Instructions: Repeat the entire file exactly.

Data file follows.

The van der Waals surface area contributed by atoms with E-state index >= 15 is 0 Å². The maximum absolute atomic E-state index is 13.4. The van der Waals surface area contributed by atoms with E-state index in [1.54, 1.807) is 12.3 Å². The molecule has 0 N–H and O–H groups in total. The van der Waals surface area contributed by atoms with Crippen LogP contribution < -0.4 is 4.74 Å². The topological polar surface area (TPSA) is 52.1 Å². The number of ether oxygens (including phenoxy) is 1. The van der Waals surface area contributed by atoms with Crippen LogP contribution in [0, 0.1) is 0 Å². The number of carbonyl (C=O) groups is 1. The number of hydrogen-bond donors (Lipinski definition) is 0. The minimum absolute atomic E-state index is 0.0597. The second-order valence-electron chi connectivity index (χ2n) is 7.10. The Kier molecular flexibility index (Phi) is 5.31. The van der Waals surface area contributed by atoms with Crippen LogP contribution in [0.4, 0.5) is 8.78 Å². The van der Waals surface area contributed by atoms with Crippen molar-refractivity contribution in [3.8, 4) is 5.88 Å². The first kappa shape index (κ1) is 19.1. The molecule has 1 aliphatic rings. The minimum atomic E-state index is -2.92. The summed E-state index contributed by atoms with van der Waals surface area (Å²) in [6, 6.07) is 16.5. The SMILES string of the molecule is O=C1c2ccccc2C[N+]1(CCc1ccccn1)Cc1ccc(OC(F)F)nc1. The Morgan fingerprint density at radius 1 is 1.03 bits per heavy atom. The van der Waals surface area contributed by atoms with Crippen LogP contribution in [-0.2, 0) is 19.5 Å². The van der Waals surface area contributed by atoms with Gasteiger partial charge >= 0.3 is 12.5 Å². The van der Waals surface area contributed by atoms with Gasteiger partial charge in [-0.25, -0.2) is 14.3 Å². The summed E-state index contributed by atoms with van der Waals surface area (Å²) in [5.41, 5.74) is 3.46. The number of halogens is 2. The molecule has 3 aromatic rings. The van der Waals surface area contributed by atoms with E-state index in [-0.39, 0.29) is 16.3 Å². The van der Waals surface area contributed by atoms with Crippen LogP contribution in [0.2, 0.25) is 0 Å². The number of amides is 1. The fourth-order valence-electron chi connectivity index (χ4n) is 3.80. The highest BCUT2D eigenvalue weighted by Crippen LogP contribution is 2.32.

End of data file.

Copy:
The van der Waals surface area contributed by atoms with E-state index >= 15 is 0 Å². The maximum absolute atomic E-state index is 13.4. The van der Waals surface area contributed by atoms with E-state index in [1.54, 1.807) is 12.3 Å². The molecule has 0 N–H and O–H groups in total. The van der Waals surface area contributed by atoms with Crippen LogP contribution < -0.4 is 4.74 Å². The topological polar surface area (TPSA) is 52.1 Å². The number of ether oxygens (including phenoxy) is 1. The van der Waals surface area contributed by atoms with Crippen LogP contribution in [0, 0.1) is 0 Å². The number of carbonyl (C=O) groups is 1. The number of hydrogen-bond donors (Lipinski definition) is 0. The minimum absolute atomic E-state index is 0.0597. The second-order valence-electron chi connectivity index (χ2n) is 7.10. The Kier molecular flexibility index (Phi) is 5.31. The van der Waals surface area contributed by atoms with Crippen LogP contribution in [0.4, 0.5) is 8.78 Å². The van der Waals surface area contributed by atoms with Crippen molar-refractivity contribution in [3.8, 4) is 5.88 Å². The first kappa shape index (κ1) is 19.1. The molecule has 1 aliphatic rings. The minimum atomic E-state index is -2.92. The summed E-state index contributed by atoms with van der Waals surface area (Å²) in [6, 6.07) is 16.5. The SMILES string of the molecule is O=C1c2ccccc2C[N+]1(CCc1ccccn1)Cc1ccc(OC(F)F)nc1. The Morgan fingerprint density at radius 1 is 1.03 bits per heavy atom. The van der Waals surface area contributed by atoms with Crippen LogP contribution in [-0.2, 0) is 19.5 Å². The van der Waals surface area contributed by atoms with Gasteiger partial charge >= 0.3 is 12.5 Å². The van der Waals surface area contributed by atoms with Gasteiger partial charge in [-0.25, -0.2) is 14.3 Å². The summed E-state index contributed by atoms with van der Waals surface area (Å²) in [5.41, 5.74) is 3.46. The number of halogens is 2. The molecule has 3 aromatic rings. The van der Waals surface area contributed by atoms with E-state index in [-0.39, 0.29) is 16.3 Å². The van der Waals surface area contributed by atoms with Crippen LogP contribution in [0.2, 0.25) is 0 Å². The number of amides is 1. The fourth-order valence-electron chi connectivity index (χ4n) is 3.80. The highest BCUT2D eigenvalue weighted by Crippen LogP contribution is 2.32.